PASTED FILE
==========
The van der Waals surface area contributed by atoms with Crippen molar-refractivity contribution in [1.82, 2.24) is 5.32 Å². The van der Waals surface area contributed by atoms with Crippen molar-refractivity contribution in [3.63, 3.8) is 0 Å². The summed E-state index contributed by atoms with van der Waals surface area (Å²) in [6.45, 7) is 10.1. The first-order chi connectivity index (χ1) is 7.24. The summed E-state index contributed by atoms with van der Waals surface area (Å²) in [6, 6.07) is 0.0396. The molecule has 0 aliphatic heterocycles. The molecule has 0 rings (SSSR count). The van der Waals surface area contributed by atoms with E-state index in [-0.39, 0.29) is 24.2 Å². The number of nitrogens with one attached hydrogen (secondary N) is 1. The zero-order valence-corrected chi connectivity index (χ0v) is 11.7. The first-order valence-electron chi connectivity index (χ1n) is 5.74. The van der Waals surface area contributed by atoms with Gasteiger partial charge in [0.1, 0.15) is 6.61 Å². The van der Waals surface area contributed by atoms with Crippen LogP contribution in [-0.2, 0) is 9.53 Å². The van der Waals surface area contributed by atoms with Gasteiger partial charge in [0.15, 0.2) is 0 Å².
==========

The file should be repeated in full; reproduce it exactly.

The van der Waals surface area contributed by atoms with Crippen molar-refractivity contribution in [1.82, 2.24) is 5.32 Å². The van der Waals surface area contributed by atoms with Crippen molar-refractivity contribution in [3.63, 3.8) is 0 Å². The summed E-state index contributed by atoms with van der Waals surface area (Å²) in [6.45, 7) is 10.1. The first-order chi connectivity index (χ1) is 7.24. The summed E-state index contributed by atoms with van der Waals surface area (Å²) in [6, 6.07) is 0.0396. The molecule has 0 aliphatic heterocycles. The molecule has 0 rings (SSSR count). The van der Waals surface area contributed by atoms with E-state index in [-0.39, 0.29) is 24.2 Å². The number of nitrogens with one attached hydrogen (secondary N) is 1. The zero-order valence-corrected chi connectivity index (χ0v) is 11.7. The first-order valence-electron chi connectivity index (χ1n) is 5.74. The van der Waals surface area contributed by atoms with Gasteiger partial charge in [0.1, 0.15) is 6.61 Å². The van der Waals surface area contributed by atoms with Crippen LogP contribution in [-0.2, 0) is 9.53 Å². The van der Waals surface area contributed by atoms with Gasteiger partial charge in [0.15, 0.2) is 0 Å².